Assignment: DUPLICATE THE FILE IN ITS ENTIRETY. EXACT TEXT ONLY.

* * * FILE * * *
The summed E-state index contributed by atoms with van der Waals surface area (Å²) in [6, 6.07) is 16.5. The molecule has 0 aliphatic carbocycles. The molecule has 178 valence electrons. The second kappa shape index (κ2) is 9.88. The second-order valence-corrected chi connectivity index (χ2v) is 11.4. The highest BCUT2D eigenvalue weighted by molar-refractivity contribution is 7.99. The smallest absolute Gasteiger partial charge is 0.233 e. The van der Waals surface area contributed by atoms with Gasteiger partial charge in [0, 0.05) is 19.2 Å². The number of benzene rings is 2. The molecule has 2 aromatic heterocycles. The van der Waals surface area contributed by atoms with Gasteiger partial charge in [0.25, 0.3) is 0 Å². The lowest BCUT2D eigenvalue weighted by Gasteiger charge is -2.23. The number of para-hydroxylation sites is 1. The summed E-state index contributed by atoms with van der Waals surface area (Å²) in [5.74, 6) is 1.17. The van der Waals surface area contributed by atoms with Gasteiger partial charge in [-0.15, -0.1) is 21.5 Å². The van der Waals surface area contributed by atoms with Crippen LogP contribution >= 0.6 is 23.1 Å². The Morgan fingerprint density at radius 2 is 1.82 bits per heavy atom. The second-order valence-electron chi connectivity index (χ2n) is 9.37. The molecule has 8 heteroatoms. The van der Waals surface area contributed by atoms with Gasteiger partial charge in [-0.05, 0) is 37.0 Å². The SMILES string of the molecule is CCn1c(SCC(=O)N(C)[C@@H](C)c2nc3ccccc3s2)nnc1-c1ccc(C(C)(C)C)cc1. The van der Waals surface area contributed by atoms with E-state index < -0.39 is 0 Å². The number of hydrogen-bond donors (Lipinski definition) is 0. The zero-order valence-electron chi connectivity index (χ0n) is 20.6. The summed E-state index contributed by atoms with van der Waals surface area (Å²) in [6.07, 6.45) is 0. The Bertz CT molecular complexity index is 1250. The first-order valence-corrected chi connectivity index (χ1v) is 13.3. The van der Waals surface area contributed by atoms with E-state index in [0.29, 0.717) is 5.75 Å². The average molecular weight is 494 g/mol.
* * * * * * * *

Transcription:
The summed E-state index contributed by atoms with van der Waals surface area (Å²) in [6, 6.07) is 16.5. The molecule has 0 aliphatic carbocycles. The molecule has 178 valence electrons. The second kappa shape index (κ2) is 9.88. The second-order valence-corrected chi connectivity index (χ2v) is 11.4. The highest BCUT2D eigenvalue weighted by molar-refractivity contribution is 7.99. The smallest absolute Gasteiger partial charge is 0.233 e. The van der Waals surface area contributed by atoms with Gasteiger partial charge in [0, 0.05) is 19.2 Å². The number of benzene rings is 2. The molecule has 2 aromatic heterocycles. The van der Waals surface area contributed by atoms with Gasteiger partial charge in [0.25, 0.3) is 0 Å². The lowest BCUT2D eigenvalue weighted by Gasteiger charge is -2.23. The number of para-hydroxylation sites is 1. The summed E-state index contributed by atoms with van der Waals surface area (Å²) in [5.74, 6) is 1.17. The van der Waals surface area contributed by atoms with Gasteiger partial charge in [-0.15, -0.1) is 21.5 Å². The van der Waals surface area contributed by atoms with Crippen LogP contribution >= 0.6 is 23.1 Å². The Morgan fingerprint density at radius 2 is 1.82 bits per heavy atom. The second-order valence-electron chi connectivity index (χ2n) is 9.37. The molecule has 8 heteroatoms. The van der Waals surface area contributed by atoms with Gasteiger partial charge in [-0.05, 0) is 37.0 Å². The SMILES string of the molecule is CCn1c(SCC(=O)N(C)[C@@H](C)c2nc3ccccc3s2)nnc1-c1ccc(C(C)(C)C)cc1. The van der Waals surface area contributed by atoms with E-state index < -0.39 is 0 Å². The number of hydrogen-bond donors (Lipinski definition) is 0. The zero-order valence-electron chi connectivity index (χ0n) is 20.6. The summed E-state index contributed by atoms with van der Waals surface area (Å²) in [6.07, 6.45) is 0. The Bertz CT molecular complexity index is 1250. The first-order valence-corrected chi connectivity index (χ1v) is 13.3. The van der Waals surface area contributed by atoms with E-state index in [0.29, 0.717) is 5.75 Å². The average molecular weight is 494 g/mol.